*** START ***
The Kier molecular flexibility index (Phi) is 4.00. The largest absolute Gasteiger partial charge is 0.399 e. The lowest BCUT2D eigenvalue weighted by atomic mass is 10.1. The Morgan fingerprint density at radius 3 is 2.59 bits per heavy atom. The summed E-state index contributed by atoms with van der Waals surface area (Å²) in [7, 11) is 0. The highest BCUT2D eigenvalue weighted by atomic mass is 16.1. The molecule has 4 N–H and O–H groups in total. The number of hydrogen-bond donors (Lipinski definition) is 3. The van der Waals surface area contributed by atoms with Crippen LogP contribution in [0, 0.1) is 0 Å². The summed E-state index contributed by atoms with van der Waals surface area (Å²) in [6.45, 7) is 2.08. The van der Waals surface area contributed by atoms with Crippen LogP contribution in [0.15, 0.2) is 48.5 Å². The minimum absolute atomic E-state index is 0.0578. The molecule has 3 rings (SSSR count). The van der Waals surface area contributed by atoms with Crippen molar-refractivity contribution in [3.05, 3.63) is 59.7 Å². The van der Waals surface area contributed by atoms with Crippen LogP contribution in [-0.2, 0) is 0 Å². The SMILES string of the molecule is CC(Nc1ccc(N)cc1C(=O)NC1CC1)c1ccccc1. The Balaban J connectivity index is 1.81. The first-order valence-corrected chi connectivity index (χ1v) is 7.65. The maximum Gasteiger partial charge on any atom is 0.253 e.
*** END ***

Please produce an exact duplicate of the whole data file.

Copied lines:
The Kier molecular flexibility index (Phi) is 4.00. The largest absolute Gasteiger partial charge is 0.399 e. The lowest BCUT2D eigenvalue weighted by atomic mass is 10.1. The Morgan fingerprint density at radius 3 is 2.59 bits per heavy atom. The summed E-state index contributed by atoms with van der Waals surface area (Å²) in [7, 11) is 0. The highest BCUT2D eigenvalue weighted by atomic mass is 16.1. The molecule has 4 N–H and O–H groups in total. The number of hydrogen-bond donors (Lipinski definition) is 3. The van der Waals surface area contributed by atoms with Crippen LogP contribution in [0, 0.1) is 0 Å². The summed E-state index contributed by atoms with van der Waals surface area (Å²) in [6.45, 7) is 2.08. The van der Waals surface area contributed by atoms with Crippen LogP contribution in [0.15, 0.2) is 48.5 Å². The minimum absolute atomic E-state index is 0.0578. The molecule has 3 rings (SSSR count). The van der Waals surface area contributed by atoms with Crippen molar-refractivity contribution in [3.05, 3.63) is 59.7 Å². The van der Waals surface area contributed by atoms with Crippen LogP contribution in [-0.2, 0) is 0 Å². The SMILES string of the molecule is CC(Nc1ccc(N)cc1C(=O)NC1CC1)c1ccccc1. The Balaban J connectivity index is 1.81. The first-order valence-corrected chi connectivity index (χ1v) is 7.65. The maximum Gasteiger partial charge on any atom is 0.253 e.